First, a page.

251 North will begin serving first lambs from Campus Farm next week
A lamb, born in march, in the barn of the north campus farm.
The lambs born and raised on the Campus Farm last spring will have a new home in November — the plates of 251 North.
Dining Services purchased 14 lambs in March from the agriculture and natural resources college and is serving 12 of the lambs — which went to slaughter in June and have been frozen since — in 251 North the week of Nov. 3. The remaining two lambs were sold and used last week by the Green Tidings food truck in braised lamb sandwiches.
These lambs, 13 male and one female, were raised by last semester’s ANSC235: Applied Small Ruminant Partition class, otherwise known as “lamb watch,” in which students spend one-on-one time caring for lambs.
Sophomore animal sciences major Jessica Wooleyhand, who took the course last semester and raised twin lambs, said students were warned their lambs would be sold for their meat.
“My lambs were adorable, almost like little puppy dogs. I knew it was coming, but it was still hard because I formed a bond with them,” Wooleyhand said. “They did a pretty good job preparing us that some of our lambs would be sold for meat.”
Wooleyhand said because most of the lamb is being sold for meat anyway, she is not upset that the lambs will be used for specials on the campus.
Crystal Caldwell, Campus Farm coordinator, said that most of the male lambs on the Campus Farm are sold for slaughter or auction and the females are used or sold for breeding.
“All animals are wonderful and the fact is that you are always killing wonderful animals. Is it really terrible that you knew this one?” Caldwell said. “[Students] are eating burgers and steak. This lamb is no different, except that we know these animals have had wonderful lives.”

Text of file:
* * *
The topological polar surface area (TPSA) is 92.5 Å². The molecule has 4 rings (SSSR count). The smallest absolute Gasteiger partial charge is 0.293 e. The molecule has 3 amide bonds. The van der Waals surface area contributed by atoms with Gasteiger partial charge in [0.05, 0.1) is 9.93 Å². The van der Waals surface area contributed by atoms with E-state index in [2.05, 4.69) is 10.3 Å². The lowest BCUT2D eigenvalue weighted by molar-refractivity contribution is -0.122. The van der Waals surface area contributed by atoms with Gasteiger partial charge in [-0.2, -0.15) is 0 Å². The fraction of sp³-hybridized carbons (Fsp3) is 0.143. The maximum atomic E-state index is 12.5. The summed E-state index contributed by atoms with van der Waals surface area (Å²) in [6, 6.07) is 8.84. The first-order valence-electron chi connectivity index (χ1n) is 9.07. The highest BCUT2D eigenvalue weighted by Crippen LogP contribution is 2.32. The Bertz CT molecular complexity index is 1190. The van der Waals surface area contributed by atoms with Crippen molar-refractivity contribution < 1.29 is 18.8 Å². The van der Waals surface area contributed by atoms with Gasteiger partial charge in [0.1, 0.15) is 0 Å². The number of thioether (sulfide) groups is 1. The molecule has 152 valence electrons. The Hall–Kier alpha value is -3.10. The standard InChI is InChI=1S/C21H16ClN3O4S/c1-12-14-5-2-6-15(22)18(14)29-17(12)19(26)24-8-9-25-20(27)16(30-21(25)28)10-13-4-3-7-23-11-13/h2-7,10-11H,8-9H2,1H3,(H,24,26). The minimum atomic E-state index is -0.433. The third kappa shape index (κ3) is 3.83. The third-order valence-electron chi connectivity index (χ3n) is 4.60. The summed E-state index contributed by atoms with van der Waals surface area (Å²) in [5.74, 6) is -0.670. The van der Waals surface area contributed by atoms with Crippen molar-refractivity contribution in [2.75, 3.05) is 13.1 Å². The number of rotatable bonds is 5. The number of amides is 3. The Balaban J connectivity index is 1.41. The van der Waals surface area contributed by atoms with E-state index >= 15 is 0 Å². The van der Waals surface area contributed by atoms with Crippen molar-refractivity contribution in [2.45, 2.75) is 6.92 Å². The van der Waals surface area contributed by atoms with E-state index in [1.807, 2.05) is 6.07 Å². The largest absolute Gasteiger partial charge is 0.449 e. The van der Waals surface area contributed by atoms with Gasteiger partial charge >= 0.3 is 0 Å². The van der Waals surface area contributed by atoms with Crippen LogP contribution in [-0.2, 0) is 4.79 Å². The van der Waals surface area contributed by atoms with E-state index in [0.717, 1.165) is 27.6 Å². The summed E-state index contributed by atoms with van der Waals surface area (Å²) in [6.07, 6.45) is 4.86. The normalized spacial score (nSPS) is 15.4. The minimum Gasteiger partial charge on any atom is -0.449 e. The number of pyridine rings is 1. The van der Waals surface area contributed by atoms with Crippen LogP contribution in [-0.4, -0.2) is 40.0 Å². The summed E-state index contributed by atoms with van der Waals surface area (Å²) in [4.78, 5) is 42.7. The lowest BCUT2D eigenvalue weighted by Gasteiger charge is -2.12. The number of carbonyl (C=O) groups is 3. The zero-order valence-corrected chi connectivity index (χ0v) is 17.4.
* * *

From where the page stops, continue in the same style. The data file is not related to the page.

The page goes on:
Sophomore animal sciences major Taylor Began interns for Green Dining and said this project supports local food and reduces the negative impacts of transporting food.
“So much lamb we eat in the U.S. is imported from other countries, but getting lamb produced on these farms reduces the carbon footprint,” Began said. “We’re really just trying to emphasize that students should know where their food is coming from. It’s important to have food that is local and food that is humane.”
While many students are concerned with eating organic and locally grown fruit, Began said students tend to ignore these concerns when it comes to eating meat.
Allison Lilly, sustainability and wellness coordinator for Green Dining, said Dining Services purchased the lamb after Sarah Balcom, who teaches the lecture portion of ANSC235, suggested the idea in March. The lambs were sent to slaughter early in the summer, and together with Executive Chef John Gray, Lilly said they decided November would be a good month to feature the heavy dishes planned for the meat.
“We’re trying to shift the conversation about where our food comes from,” Lilly said. “It’s a wonderful opportunity to celebrate wonderful food and it enhances the dialog.”
Gray said the lamb special would test how students feel about eating campus-raised food.
“Do they mind eating that lamb that they passed by at the farm and that other students have raised? That what we’re looking to find out,” Gray said.
Junior animal sciences major Amanda Gillis said she supports Dining Services’ purchase of locally produced food.
“As animal science majors, we are conditioned that the animals that we may get close to are made to provide food,” Gillis said. “You can now see the different steps of making your food and where the food comes from.”
Lilly said purchasing the lambs from the university also allows Dining Services to contribute back to the campus community. Dining Services can also save up to $3.20 a pound on meat by buying campus crop, according to Gray.
“We are definitely excited to see how the event goes, and if it all goes well, we are certainly hoping to do it again,” Lilly said. “We have the potential to purchase cows. Once we have done this once, we will have the opportunity to expand the program a little bit.”